The appeal

Section 57(6)(a) of the Leasehold Reform, Housing and Urban Development Act 1993 allows for the modification of the terms of an existing lease, where “it is necessary to do so in order to remedy a defect”.

On appeal, the Tribunal referred to the Lands Tribunal decision in Gordon v Church Commissioners for England, where the Lands Tribunal confirmed that any variation must be necessary to correct a defect and that it was not sufficient for the variation to be “convenient or consistent with current practice”.

The Tribunal in this case initially took the view that the clause setting out the restrictive right of way was not ambiguous, inconsistent or difficult to interpret. The Tribunal commented that “there is no reason to propose the clause contains any mistake or defect which would enable section 57(6) to be relied on”.

The Tribunal concluded that the right of way was deliberately drafted in a restrictive manner, and therefore was not defective.

In its original finding, the FTT had found that the restrictive right of way to foot only must have been a defect for the following reasons:

  • there would have been no point in having a garage as part of the demise if it was to be accessed by foot only;
  • the owners of both the flats have the same right of way over the driveway and that the lessor would have not agreed to restricting its right of way to foot only when making the lease;
  • that the connection of the right of way with the garage and garden suggests that the garage was intended to be used by vehicles;
  • that the inclusion of “on foot only” was probably intended to “qualify the rights of way for all others”, rather than the right of way for the lessor and owners and occupiers of the flats.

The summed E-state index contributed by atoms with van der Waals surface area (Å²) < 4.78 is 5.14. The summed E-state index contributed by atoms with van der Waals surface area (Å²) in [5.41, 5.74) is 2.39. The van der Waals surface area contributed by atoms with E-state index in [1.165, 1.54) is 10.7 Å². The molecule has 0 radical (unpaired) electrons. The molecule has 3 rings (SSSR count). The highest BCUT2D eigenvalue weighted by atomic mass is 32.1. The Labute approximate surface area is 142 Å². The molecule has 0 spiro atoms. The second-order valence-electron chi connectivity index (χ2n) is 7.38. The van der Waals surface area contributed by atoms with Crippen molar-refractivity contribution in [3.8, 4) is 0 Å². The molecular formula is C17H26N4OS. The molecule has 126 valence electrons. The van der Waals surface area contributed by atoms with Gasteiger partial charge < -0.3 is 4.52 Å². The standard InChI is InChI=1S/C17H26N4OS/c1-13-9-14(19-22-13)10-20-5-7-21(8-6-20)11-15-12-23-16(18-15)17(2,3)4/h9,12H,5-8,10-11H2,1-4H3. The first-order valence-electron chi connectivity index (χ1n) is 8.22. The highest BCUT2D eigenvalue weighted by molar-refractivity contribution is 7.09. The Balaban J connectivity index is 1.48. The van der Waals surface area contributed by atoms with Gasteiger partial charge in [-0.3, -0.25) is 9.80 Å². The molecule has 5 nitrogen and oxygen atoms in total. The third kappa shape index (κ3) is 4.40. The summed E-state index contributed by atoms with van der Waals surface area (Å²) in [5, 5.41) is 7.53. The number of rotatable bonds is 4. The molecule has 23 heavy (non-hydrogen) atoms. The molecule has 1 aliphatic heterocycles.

On appeal the Upper Tribunal disagreed with all of these points and determined that a new lease should be granted on the same terms as those contained in the existing lease.



This case reinforces the idea that while any extension may be a method to correcting a defect in a lease, the statutory provisions in respect of this are likely to be interpreted in a very restrictive way when it comes to the idea of a defect.

There must be sufficient evidence that it is a true defect rather than simply an undesirable term in the lease.



26 May 2020

Liz Rowen

With over 10 years specialist property management litigation experience, Liz has accrued a wealth of knowledge and experience in all things property management.
One Response to “Remedying a lease defect within a lease extension”
  1. In my experience, the vast majority of garages are not used for parking cars – they are used for storage of personal possessions and/or tools and gardening equipment. Consequently, it seems a basic error to assume the original intention was that the garage was to be used for a car – particularly as there was very restricted access for a vehicle.

    As with most things in the world of leasehold – it is unwise to assume or presume. It’s far better to check the actual facts, read the actual documents, and ask the actual people involved – including the freeholder who arranged and signed the original lease, when they’re available.

    Thanks for the post.